-Now, this of course was controversial, given the sheer STATUS of Doom over at Marvel, and how low Scott was on the totem pole. Plus, Fraction seemed to go out of his way to have Scott speak for himself, and trash "people" (ie. readers) who had mistaken Doom for DEEP. Lang details how Doom is actually a remorseless, vicious sociopath, and a one-note dickhead incapable of feeling. Ironically, Fraction's own writing disproved this as part of Lang's master plan was to have Doom think he accidentally killed Valeria Richards, shattering him out of guilt- something that wouldn't happen to an actual sociopath. And... yeah. It was clearly Fraction interjecting his own taste, shit on Doom a bit unnecessarily, and more- the only positive is that it easily can come off as Lang's own opinion. I WILL give Lang then win, though- minor though he may be, it was done by cheating AND was the result of Lang having lost his only child to Doom's evil. I mean, he needed to get a win in. Plus, Doom isn't infallible or anything- he'd been befuddled by characters before. And then the whole Secret Wars thing happened and it was like nobody ever remembered it anyhow, so the whole thing I guess was meaningless.

-Also, the bit about discovering the true nature of Pym Particles was really, really clever, I thought. It explained three separate axes of Size, Strength and Density Control, explaining both the Growth & Shrinking Powers of various characters, the Vision's density-shifting, the Ionic Powers of Wonder Man, why Erik Josten appeared to get Growth AND Density, and more.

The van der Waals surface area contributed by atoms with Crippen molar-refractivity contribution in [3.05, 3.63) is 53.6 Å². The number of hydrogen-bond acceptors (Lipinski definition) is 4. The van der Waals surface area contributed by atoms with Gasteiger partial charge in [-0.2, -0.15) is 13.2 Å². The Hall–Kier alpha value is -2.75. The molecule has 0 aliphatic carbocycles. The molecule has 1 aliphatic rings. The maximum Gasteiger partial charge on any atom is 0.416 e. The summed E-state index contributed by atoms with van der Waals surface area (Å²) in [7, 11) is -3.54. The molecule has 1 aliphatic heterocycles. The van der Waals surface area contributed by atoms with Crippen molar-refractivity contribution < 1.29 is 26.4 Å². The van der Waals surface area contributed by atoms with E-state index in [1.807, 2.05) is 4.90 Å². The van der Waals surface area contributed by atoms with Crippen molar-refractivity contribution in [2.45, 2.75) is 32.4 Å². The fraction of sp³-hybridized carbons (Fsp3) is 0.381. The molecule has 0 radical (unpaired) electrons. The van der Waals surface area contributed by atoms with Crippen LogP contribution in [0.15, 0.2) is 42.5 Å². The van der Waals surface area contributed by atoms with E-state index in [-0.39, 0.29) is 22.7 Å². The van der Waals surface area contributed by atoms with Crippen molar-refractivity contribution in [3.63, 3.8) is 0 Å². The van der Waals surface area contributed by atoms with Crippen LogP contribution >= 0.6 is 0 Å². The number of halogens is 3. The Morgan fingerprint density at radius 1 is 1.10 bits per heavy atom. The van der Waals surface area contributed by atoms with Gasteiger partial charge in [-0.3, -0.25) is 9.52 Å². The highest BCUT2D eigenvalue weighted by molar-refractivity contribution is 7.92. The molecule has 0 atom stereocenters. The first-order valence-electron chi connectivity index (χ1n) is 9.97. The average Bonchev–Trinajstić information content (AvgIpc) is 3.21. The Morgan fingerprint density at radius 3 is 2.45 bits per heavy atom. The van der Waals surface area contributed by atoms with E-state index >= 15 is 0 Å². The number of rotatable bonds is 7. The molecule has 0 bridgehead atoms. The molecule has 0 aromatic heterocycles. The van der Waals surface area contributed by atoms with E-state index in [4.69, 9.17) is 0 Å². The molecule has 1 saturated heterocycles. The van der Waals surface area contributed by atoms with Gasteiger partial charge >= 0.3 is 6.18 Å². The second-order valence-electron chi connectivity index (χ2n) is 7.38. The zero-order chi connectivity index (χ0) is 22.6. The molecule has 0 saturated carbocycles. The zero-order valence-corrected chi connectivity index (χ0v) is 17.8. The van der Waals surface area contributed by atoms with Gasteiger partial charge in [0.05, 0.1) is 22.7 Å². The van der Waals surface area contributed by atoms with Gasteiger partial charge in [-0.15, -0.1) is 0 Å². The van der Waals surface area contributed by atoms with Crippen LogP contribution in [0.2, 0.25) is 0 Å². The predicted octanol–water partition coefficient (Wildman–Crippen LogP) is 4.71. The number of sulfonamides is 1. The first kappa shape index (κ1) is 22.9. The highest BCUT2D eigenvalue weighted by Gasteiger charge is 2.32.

MCU Scott and the New Ant-Man:
-Oddly, this temporary big push kept going in a way. The Marvel Cinematic Universe made an Ant-Man movie, and dropped Hank ENTIRELY from the role, making him some past Ant-Man, while Scott became the main character. Played by Paul Rudd, he was your everyday Snarky MCU Hero, but a bit more befuddled than most. The movie was fairly tongue-in-cheek, using huge props and interesting fight scenes, and would soon get a sequel that included the original Wasp and a new version. This, of course, made sure that Scott Lang HAD to be an active Marvel hero again, and so he got a comedic book to himself. Cassie was returned to life by a now-good Dr. Doom, and Lang starts a new life in Miami with a security company. The book featured a TON of Jobber Villains, including old Pym foes, and you saw Scott deal with guys like Grizzly, Crossfire, and more. He featured into Secret Empire, becoming a double-agent for HYDRA when they hold Cassie hostage. He confesses at the last second, and is responsible for Bucky being able to bring back the original Steve Rogers, saving the day. His reputation tarnished by the betrayal, he flies off with the Guardians of the Galaxyf or a while. And there we sit.

Scott Lang's Powers: